#1- Lead Toward Mission
I have been pastoring a local church for nearly thirty years, and from the very start I have attempted to lead the church where I serve to be a disciple making church. This journey has taught me a lot about what it takes to become a disciple making pastor. I have not “arrived” by any means, and still have more to learn, but I have discovered a thing or two about what it means to be a disciple making pastor. As the Farmer’s Insurance commercial says, “We know a thing or two because we have seen a thing or two.” Trust me, in all my years of pastoring I have seen a thing or two! My prayer is that what I share may help other pastors that are somewhere on the journey, so please pass this blog on to any pastor you may know.
Here are some of the lessons I have learned along the way.
1- Lead toward mission! Let’s begin with the obvious. Not every pastor is a disciple making pastor because not every pastor is leading toward the mission Christ gave the Church. If a pastor is not leading toward the mission of making disciples, they have not yet become a disciple making pastor. I’ve seen this happen countless times. Many a pastor follows God’s call to feed and lead a congregation without ever really being taught the mission of the Church. These pastors mean well, but they simply haven’t ever had anyone help them see that the Great Commandment and Great Commission give us the mission of the Church. It is impossible to lead toward a mission if you do not know what it is.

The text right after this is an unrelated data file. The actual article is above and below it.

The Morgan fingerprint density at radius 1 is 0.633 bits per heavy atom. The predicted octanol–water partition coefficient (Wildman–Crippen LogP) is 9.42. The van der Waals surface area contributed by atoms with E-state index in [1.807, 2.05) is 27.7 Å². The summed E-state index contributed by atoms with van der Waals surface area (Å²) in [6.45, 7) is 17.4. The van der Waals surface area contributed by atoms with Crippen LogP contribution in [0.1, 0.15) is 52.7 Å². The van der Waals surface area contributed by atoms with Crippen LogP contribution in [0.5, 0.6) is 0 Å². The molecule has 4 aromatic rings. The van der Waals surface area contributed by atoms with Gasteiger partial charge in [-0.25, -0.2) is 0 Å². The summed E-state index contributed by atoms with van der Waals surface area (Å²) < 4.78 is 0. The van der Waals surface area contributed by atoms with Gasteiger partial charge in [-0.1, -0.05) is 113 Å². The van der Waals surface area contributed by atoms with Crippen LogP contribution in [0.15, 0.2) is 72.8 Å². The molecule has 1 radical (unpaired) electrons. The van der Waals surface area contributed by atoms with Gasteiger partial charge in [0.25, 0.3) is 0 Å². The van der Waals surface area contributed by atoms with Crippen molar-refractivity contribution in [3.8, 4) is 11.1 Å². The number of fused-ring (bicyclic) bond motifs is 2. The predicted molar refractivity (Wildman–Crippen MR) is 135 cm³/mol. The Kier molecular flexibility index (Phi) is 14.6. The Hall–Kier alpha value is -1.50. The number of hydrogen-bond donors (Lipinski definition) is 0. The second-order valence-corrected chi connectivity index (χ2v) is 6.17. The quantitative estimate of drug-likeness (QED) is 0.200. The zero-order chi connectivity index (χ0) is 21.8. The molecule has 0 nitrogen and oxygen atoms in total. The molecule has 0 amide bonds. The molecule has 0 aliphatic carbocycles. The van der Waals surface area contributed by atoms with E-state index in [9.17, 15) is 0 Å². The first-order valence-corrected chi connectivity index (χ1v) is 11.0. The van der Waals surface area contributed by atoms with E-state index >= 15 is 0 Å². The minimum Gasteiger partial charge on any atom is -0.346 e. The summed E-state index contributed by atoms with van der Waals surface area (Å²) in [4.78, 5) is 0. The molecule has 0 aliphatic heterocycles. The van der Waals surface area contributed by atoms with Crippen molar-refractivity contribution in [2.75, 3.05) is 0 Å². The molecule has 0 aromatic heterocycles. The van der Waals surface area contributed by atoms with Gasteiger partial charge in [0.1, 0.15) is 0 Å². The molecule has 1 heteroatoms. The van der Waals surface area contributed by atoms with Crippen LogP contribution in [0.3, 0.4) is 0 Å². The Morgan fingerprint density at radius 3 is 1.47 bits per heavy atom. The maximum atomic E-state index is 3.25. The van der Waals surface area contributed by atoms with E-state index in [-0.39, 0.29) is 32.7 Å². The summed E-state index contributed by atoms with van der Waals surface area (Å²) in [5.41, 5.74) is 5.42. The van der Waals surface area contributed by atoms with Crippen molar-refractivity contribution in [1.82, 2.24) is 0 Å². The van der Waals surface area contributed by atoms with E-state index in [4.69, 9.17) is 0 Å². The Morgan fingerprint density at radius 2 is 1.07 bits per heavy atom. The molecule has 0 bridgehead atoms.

Imagine an NFL coach leading his team to the mission of remaining injury free the entire season. If the coach is leading toward an injury free season, there is a great chance they will lose every game. Imagine a military general leading his troops to a mission of everyone having equal input in decision making. That army is not likely to win any wars! Imagine a factory that is being led so that the end result is to win the cleanest plant award. That factory won’t do very well at producing a product.
If a church is being led by a pastor and leaders that do not understand the mission, that church is in trouble. A disciple making pastor understands that his number one job is to lead his church to accomplish the mission of making disciples. The number one job of the pastor is not to preach great sermons. It is not to personally care for every person in the church. It is not to build big buildings and run great programs. The number one job of every pastor is to lead the church toward the mission of Jesus Christ.
Near the end of His ministry, Jesus prayed to His Father in John 17:4, “I glorified You on earth, having accomplished the work that you gave me to do.” Jesus had accomplished the work of starting a movement of multiplying disciples, and now He was about to finish what He was put here to do by dying on the cross. Jesus brought His Father glory by fulfilling His purpose on earth.
Every pastor needs to be able to say they have glorified God by accomplishing the work they have been given. That work is the same work Jesus had- make disciples. Pastors that lead toward this mission can look back at the end of their ministry and know they have finished the right work. If a pastor does not lead toward mission they have not accomplished the right work.
When I get to the end of my ministry, I want to be able to know that I have led the Church to help people be disciples and build disciples in every nation. Preaching, pastoral care, administration and a host of other things are necessary, but only if they lead to the mission of making more disciples.
If you want help or coaching in becoming a Disciple Making Pastor, contact Impact Ministries at impactdisciples.com. We exist to help you lead toward the right mission.